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    Consider that in 1975-76, the Potvins were both in the Islanders' top three in scoring, combining to record 170 points. Denis, the more accomplished of the two, won three Norris trophies in four years in the late 1970s before being part of the incredible four-straight Cups with the Isles in the early 1980s.

    And based on this photograph, they could have been best friends with Ron Burgundy.

6. Pierre Pilote and Moose Vasko, Chicago Blackhawks

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    Pilote is one of the most underrated defensemen in history, mostly because his best years were between the Doug Harvey Era and the Bobby Orr Era. But after Harvey, Pilote won three straight Norris trophies (1963-65).

    Vasko and Pilote were in many ways one of the first blue-line pairs to mirror what is the trend today. Pilote was a one of the first great puck-moving defensemen, and Vasko (listed at 6'2" and 200 lbs.) was an imposing force in the mid-1960s.

5. Paul Coffey and Charlie Huddy, Edmonton Oilers

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    The great Oilers teams of the 1980s were loaded with superstars and Hall of Famers at every position, and the blue line was no different.

    Coffey won two Norris trophies in the middle part of the decade with the Oilers, and earned three rings while in Edmonton. But, like everyone else on those great teams, he left town to find more success elsewhere.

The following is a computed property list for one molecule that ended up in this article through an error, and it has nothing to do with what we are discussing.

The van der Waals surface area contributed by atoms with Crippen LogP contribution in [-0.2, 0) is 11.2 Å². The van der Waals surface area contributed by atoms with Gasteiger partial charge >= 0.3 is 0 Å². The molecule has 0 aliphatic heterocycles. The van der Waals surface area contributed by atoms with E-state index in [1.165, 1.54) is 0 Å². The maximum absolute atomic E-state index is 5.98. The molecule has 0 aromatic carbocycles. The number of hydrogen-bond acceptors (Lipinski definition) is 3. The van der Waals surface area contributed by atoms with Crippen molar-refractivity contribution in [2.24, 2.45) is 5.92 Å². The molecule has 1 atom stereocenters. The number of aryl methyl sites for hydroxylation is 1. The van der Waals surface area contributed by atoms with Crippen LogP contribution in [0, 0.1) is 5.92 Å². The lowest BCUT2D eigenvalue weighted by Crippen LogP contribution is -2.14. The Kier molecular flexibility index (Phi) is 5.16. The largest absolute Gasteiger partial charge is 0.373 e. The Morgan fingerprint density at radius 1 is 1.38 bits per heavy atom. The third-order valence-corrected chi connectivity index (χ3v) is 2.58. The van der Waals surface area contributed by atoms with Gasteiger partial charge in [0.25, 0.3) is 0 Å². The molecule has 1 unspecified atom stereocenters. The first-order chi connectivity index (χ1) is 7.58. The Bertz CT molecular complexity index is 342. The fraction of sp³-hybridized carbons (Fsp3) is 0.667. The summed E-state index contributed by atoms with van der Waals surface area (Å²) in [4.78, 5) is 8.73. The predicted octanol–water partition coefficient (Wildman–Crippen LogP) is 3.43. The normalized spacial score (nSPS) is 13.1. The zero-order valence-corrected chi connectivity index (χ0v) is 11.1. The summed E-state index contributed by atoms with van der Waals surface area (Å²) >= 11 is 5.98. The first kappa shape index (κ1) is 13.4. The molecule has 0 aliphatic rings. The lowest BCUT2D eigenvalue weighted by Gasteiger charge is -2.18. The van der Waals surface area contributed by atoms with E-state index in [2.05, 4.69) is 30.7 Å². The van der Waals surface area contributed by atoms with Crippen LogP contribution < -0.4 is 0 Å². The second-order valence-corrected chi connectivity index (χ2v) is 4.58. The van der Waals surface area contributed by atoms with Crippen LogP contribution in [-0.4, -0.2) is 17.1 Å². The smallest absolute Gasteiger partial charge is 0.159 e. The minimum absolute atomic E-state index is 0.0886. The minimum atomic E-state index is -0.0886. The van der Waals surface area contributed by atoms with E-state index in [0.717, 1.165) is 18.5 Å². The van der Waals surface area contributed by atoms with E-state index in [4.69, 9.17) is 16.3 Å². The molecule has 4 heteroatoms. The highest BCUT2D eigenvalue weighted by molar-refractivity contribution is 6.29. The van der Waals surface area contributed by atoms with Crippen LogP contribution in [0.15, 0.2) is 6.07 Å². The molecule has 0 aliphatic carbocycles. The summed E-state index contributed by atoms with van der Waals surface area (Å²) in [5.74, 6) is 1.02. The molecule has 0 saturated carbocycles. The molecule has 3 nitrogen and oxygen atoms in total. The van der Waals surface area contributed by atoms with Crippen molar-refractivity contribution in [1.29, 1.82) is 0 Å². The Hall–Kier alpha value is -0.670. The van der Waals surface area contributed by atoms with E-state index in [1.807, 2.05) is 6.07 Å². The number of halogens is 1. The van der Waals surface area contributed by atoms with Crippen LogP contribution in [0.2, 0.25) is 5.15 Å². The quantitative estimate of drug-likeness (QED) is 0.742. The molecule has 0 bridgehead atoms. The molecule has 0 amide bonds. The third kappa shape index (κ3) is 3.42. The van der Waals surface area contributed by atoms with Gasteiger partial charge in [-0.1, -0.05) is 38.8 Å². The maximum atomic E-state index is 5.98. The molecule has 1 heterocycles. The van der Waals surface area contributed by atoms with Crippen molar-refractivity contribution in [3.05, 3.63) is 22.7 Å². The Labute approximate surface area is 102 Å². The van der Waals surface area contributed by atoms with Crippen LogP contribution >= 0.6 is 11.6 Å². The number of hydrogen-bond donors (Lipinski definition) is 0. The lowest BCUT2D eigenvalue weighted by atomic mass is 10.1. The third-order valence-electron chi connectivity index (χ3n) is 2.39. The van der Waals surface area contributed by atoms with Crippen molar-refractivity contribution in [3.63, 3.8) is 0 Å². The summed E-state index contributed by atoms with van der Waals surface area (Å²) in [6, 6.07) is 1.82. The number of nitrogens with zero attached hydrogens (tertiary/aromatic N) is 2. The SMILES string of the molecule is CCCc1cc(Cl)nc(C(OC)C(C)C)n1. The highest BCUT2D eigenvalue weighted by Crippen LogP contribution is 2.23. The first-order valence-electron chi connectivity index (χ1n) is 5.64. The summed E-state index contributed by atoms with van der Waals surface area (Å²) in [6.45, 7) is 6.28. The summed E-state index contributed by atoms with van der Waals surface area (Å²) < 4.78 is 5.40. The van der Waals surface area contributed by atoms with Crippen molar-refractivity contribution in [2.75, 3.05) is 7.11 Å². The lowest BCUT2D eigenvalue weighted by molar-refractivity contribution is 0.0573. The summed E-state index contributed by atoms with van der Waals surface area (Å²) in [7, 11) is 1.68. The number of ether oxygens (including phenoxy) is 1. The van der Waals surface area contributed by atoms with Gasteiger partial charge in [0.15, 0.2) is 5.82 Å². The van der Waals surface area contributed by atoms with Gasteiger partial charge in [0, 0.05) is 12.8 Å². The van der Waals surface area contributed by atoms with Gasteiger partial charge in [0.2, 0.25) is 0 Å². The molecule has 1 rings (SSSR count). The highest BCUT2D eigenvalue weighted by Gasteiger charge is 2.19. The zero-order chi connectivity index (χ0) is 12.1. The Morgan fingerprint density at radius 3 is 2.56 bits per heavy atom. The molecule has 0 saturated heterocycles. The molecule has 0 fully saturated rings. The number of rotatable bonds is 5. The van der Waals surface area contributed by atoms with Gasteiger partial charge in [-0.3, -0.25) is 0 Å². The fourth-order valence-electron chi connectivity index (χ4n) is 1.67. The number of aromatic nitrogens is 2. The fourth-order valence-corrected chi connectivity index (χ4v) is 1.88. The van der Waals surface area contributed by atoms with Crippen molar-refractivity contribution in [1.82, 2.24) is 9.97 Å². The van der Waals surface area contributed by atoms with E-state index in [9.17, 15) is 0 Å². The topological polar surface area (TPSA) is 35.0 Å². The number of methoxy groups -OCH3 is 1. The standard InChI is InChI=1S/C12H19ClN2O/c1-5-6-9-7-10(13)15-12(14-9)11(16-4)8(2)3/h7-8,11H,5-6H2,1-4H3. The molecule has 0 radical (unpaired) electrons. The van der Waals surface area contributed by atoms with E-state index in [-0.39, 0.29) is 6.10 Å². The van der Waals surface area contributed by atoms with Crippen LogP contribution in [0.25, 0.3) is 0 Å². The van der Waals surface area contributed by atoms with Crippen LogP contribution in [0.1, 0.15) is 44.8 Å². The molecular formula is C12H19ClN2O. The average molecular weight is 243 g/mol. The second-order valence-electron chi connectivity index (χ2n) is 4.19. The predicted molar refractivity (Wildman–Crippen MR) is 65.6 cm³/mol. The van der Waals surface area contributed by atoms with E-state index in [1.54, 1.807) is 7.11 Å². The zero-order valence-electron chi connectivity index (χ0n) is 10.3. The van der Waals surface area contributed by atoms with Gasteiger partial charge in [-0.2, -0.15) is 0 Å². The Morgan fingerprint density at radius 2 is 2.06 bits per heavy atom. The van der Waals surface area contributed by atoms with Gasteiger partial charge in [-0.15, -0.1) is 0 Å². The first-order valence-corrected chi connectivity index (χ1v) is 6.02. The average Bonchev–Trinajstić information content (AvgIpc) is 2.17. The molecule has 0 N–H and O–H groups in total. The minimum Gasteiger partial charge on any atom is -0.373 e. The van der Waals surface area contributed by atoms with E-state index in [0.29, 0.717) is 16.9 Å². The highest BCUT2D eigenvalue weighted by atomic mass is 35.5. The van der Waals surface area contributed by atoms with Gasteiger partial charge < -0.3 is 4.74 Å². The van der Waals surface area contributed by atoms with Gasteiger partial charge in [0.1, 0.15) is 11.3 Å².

4. Eddie Shore and George Owen, Boston Bruins

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    Shore was one of the first superstars in the NHL, earning his fame by beating opponents both on the scoreboard and with his fists.

    One of the most feared players in history, there weren't many players that Shore wouldn't fight. He played before there was a Norris Trophy, but he did win the Hart Trophy four times in the mid-1930s and led the Bruins to two championships.

3. Nicklas Lidstrom and Brian Rafalski, Detroit Red Wings

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    Rafalski wasn't by Lidstrom's side for all seven, but four years together did include one Cup championship, another trip to the Finals and one Norris Trophy.

    They were playing a different game, in a different era, than any of the other pairs on this list, and were able to be as dominant as any tandem since the lockout.

2. Bobby Orr and [Anyone], Boston Bruins

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    Here's what modern hockey fans outside of Boston need to know about the reality of this selection: Between 1967-68 and 1974-75, Bobby Orr won eight consecutive Norris trophies. Orr also won the 1972 Conn Smythe and is the greatest defenseman to ever play the game.

    He was so good in his prime that almost anyone could have been skating next to him and look like an All-Star.

1. Doug Harvey and Tom Johnson, Montreal Canadiens

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    Harvey was the first gold standard in the NHL for defensemen, setting the bar extremely high for future generations during his time with the Habs.

    After Red Kelly won the first Norris Trophy, Harvey won seven of the next eight awards between 1955-62; the only person to win the award during that stretch other than Harvey was his teammate, Johnson, in 1959. They also won six Stanley Cups together.